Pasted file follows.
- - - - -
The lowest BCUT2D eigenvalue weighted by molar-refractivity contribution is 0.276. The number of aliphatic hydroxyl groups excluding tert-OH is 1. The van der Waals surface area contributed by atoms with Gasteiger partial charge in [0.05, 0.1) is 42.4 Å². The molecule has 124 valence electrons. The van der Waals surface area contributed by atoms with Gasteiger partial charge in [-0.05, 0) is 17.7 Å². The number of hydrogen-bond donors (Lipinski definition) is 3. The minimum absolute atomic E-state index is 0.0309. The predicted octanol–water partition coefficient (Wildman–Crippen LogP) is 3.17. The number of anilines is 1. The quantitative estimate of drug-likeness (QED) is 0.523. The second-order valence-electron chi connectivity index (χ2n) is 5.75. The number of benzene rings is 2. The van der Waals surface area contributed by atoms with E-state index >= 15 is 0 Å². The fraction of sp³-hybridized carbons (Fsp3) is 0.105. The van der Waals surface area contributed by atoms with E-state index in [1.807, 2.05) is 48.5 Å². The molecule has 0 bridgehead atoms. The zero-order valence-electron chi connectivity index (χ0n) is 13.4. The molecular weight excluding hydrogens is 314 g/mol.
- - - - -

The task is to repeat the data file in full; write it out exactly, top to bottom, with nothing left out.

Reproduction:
The lowest BCUT2D eigenvalue weighted by molar-refractivity contribution is 0.276. The number of aliphatic hydroxyl groups excluding tert-OH is 1. The van der Waals surface area contributed by atoms with Gasteiger partial charge in [0.05, 0.1) is 42.4 Å². The molecule has 124 valence electrons. The van der Waals surface area contributed by atoms with Gasteiger partial charge in [-0.05, 0) is 17.7 Å². The number of hydrogen-bond donors (Lipinski definition) is 3. The minimum absolute atomic E-state index is 0.0309. The predicted octanol–water partition coefficient (Wildman–Crippen LogP) is 3.17. The number of anilines is 1. The quantitative estimate of drug-likeness (QED) is 0.523. The second-order valence-electron chi connectivity index (χ2n) is 5.75. The number of benzene rings is 2. The van der Waals surface area contributed by atoms with E-state index >= 15 is 0 Å². The fraction of sp³-hybridized carbons (Fsp3) is 0.105. The van der Waals surface area contributed by atoms with E-state index in [1.807, 2.05) is 48.5 Å². The molecule has 0 bridgehead atoms. The zero-order valence-electron chi connectivity index (χ0n) is 13.4. The molecular weight excluding hydrogens is 314 g/mol.